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Single cell analysis exposes intra-tumor heterogeneity and suggests that FLT3-ITD is a late event in leukemogenesis

  • Shouval, Roni
  • Shlush, Liran I.
  • Yehudai-Resheff, Shlomit
  • Ali, Shahnaz
  • Pery, Neta
  • Shapiro, Ehud
  • Tzukerman, Maty
  • Rowe, Jacob M.
  • Zuckerman, Tsila1, 2, 3, 4, 5, 6, 7, 8
  • 1 Bruce Rappaport Faculty of Medicine and Research Institute
  • 2 Technion – Israel Institute of Technology
  • 3 Department of Biological Chemistry
  • 4 Weizmann Institute of Science
  • 5 Department of Hematology
  • 6 Shaare Zedek Medical Center
  • 7 Department of Hematology & Bone Marrow Transplantation
  • 8 Rambam Healthcare Campus
Published Article
Experimental Hematology
Publication Date
Jan 01, 2014
Accepted Date
Jan 27, 2014
DOI: 10.1016/j.exphem.2014.01.010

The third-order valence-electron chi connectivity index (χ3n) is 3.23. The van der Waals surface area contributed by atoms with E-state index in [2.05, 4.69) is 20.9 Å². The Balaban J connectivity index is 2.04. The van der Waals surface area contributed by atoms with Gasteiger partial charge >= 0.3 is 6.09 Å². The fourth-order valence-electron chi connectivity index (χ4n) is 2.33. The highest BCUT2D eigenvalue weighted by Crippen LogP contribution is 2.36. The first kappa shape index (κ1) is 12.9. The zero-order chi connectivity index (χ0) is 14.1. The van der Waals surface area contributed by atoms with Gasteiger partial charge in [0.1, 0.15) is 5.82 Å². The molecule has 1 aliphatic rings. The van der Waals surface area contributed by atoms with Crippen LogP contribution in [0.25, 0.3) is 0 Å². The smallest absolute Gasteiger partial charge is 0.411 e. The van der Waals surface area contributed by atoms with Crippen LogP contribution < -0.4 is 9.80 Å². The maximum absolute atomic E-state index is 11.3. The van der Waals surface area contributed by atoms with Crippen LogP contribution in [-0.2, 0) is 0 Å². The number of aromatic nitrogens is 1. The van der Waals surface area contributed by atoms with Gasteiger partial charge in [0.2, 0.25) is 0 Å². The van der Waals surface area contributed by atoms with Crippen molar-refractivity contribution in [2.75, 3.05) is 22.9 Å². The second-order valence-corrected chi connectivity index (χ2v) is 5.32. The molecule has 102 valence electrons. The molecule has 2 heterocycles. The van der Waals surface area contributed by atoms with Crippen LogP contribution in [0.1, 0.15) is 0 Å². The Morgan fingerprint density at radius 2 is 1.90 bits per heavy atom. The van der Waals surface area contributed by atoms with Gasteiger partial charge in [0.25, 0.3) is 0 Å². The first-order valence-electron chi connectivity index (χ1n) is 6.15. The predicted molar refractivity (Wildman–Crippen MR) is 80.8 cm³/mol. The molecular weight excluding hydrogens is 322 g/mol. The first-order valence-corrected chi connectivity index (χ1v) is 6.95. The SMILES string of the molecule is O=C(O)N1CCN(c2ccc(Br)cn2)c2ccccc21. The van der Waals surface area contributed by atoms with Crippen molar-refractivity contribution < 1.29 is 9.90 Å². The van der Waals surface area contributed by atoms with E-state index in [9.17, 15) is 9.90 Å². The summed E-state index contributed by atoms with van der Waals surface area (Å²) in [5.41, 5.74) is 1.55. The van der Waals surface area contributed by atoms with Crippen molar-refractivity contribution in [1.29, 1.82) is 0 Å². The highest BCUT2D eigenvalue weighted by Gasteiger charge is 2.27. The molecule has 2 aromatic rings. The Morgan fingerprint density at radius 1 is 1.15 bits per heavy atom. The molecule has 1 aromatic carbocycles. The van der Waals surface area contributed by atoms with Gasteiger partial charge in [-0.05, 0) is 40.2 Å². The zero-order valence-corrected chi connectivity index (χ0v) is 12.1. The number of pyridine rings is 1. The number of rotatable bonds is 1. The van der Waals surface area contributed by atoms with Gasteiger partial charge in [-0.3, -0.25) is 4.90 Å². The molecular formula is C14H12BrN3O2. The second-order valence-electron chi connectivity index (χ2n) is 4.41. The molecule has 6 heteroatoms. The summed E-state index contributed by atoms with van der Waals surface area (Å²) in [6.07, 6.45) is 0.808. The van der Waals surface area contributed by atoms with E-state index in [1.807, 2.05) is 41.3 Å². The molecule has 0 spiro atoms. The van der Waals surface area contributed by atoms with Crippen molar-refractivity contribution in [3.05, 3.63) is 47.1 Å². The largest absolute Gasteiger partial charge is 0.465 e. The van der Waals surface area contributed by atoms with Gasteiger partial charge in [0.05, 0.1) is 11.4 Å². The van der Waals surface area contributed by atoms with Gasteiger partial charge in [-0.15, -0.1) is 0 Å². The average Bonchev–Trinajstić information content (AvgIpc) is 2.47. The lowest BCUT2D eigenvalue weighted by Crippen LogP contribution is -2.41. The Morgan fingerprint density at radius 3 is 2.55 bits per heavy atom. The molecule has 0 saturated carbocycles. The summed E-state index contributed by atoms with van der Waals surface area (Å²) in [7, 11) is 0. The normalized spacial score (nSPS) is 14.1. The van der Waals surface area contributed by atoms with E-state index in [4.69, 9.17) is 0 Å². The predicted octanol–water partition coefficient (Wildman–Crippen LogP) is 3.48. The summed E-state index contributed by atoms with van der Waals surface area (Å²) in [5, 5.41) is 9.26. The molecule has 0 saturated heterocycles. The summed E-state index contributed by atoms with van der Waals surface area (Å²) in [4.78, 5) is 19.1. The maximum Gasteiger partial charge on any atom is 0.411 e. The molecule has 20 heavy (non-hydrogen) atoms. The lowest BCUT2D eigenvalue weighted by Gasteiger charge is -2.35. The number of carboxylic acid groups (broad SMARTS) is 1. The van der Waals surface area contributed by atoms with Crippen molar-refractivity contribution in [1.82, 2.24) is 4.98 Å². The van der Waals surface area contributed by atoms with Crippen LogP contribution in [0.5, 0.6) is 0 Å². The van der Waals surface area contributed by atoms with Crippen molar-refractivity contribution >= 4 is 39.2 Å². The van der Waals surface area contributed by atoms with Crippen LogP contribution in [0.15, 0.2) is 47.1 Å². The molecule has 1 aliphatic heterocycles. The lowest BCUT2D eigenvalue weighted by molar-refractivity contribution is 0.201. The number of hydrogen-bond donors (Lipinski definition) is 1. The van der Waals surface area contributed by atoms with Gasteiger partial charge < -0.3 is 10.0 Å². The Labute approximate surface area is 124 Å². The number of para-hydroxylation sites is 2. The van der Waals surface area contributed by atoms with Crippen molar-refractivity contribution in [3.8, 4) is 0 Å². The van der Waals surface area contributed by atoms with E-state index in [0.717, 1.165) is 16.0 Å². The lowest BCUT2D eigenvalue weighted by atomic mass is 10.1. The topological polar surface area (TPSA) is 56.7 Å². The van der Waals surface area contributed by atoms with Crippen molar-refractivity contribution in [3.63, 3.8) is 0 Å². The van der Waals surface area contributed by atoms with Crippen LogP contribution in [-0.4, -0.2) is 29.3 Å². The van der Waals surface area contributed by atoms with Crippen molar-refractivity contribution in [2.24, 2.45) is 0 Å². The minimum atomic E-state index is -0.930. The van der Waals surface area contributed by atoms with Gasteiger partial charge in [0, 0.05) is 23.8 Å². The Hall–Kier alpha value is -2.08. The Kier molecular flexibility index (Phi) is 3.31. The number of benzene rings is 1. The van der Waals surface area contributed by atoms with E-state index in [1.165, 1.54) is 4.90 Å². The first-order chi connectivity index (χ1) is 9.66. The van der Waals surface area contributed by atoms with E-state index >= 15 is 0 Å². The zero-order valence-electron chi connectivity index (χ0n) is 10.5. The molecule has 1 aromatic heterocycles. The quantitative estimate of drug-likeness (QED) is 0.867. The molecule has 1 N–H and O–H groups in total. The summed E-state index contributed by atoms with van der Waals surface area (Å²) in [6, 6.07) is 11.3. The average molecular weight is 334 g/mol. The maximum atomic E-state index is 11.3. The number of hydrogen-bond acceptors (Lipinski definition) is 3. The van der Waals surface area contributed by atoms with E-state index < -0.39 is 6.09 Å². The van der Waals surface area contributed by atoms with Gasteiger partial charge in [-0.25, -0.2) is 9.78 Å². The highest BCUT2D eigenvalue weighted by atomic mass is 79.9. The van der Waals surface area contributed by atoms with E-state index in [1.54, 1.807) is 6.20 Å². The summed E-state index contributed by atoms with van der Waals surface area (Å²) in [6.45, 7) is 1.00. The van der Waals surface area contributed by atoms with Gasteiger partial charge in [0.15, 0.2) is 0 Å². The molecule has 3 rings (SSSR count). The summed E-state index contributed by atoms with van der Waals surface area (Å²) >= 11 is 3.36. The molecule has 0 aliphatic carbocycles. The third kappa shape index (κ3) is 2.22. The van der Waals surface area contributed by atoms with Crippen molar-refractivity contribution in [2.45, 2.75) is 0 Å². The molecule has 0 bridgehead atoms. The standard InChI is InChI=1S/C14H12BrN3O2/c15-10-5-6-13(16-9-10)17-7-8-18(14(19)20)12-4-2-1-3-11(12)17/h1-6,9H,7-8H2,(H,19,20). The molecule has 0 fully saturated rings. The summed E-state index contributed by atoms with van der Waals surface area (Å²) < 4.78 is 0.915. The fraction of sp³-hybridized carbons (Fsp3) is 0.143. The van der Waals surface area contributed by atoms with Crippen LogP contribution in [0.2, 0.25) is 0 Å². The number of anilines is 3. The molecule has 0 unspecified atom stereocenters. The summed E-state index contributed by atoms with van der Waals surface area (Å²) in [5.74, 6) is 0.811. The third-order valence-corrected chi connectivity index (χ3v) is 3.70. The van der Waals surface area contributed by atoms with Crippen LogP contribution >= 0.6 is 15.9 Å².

FMS-like tyrosine kinase 3 receptor- internal tandem duplication (FLT3-ITD) commonly occurs in acute myeloid leukemia (AML) and is considered rare in acute lymphocytic leukemia (ALL). Acute leukemia has poor prognosis, mainly due to relapse. Standard FLT3-ITD diagnostic techniques are based on genomic PCR and have recently incorporated GeneScan to identify variations of the FLT3 gene. As this is an average-based assay utilized in a heterogeneous leukemic cell population, we hypothesized that cells of acute leukemia, considered FLT3-ITD-negative by standard methods, could possess a fraction of FLT3-ITD-positive cells. The present study employed single cell mutation analysis to evaluate the FLT3-ITD status in newly diagnosed AML (n=5) and ALL (n=3) patients. A total of 541 single leukemic cells and 36 mononuclear cells from healthy volunteers were analyzed. 7/8 patients considered FLT3-ITD-negative according to bulk DNA analysis, appeared to possess a small fraction of FLT3-ITD-positive cells based on single cell analysis (SCA). Moreover, this approach revealed the heterogeneity of the tumor as evident by different FLT3-ITD mutations present in the same patient. The presence of a minor clone carrying FLT3-ITD in almost all patients tested, provides an evidence that this lesion is a common late event in leukemogenesis. Additionally, 3 relapsed patients demonstrated loss of heterozygosity (LOH) of the normal allele, affecting 25-100% of the cells found to be FLT3-ITD-positive. Though further clinical testing is warranted, these findings may have implications on the prognostic significance of FLT3-ITD and the use of targeted therapy.

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